High Fat Diet Alters Drosophila Melanogaster Sexual Behavior and Traits: Decreased Attractiveness and Changes in Pheromone Profiles
Journal Article - Open Access
NAVAL RESEARCH LAB WASHINGTON DC WASHINGTON United States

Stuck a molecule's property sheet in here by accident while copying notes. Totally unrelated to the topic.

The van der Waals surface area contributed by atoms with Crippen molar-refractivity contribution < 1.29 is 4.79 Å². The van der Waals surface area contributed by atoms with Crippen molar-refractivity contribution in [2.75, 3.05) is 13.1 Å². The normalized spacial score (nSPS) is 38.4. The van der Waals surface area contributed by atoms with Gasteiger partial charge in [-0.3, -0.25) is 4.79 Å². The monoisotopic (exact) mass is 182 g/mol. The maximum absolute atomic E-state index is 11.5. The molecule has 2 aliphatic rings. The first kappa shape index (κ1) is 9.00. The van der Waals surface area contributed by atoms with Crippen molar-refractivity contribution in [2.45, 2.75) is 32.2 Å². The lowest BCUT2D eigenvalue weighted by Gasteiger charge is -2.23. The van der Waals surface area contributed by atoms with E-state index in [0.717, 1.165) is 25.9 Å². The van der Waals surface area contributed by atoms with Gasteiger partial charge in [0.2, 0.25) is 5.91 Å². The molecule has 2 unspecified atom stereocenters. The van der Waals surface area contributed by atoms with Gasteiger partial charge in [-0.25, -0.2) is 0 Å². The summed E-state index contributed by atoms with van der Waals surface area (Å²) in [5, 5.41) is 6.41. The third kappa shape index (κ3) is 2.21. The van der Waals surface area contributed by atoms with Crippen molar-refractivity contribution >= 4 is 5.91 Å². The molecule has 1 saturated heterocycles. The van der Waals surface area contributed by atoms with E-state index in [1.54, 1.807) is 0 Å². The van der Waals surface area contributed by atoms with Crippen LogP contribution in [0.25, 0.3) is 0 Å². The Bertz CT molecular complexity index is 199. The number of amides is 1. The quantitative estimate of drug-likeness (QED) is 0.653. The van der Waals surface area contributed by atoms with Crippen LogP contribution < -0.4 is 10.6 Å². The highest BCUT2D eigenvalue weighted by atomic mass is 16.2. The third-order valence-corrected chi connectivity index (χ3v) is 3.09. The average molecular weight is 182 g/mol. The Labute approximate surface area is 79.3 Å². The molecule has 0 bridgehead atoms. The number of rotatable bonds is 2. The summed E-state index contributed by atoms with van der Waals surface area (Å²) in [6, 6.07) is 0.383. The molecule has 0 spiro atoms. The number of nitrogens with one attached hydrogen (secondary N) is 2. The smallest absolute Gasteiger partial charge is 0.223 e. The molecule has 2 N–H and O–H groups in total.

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Sexual traits convey information about individual quality to potential mates. Environmental and genetic factors affect sexual trait expression and perception via effects on animal condition and health. High fat diet HFD is one environmental factor that adversely affects Drosophila melanogaster health, and its effects on animal health are mediated through conserved metabolic signaling pathways. HFD decreases female attractiveness, resulting in reduced male mating behaviors toward HFD females. HFD also affects the ability of males to judge mate attractiveness and likely alters fly condition and sexual traits to impact mating behavior. Here we show that HFD affects both visual body size and non-visual pheromone profiles sexual traits, which likely contribute to decreased fly attractiveness. We also demonstrate that adult-specific HFD effects on male mate preference can be rescued by changing metabolic signaling. These results demonstrate that HFD alters Drosophila sexual cues to reflect concurrent effects on condition and that less severe behavioral defects can be reversed by genetic manipulations that rescue fly health. This work expands on current knowledge of the role that metabolic signaling pathways play in linking animal health, sexual traits, and mating behavior, and provides a robust assay in a genetically tractable system to continue examining these processes.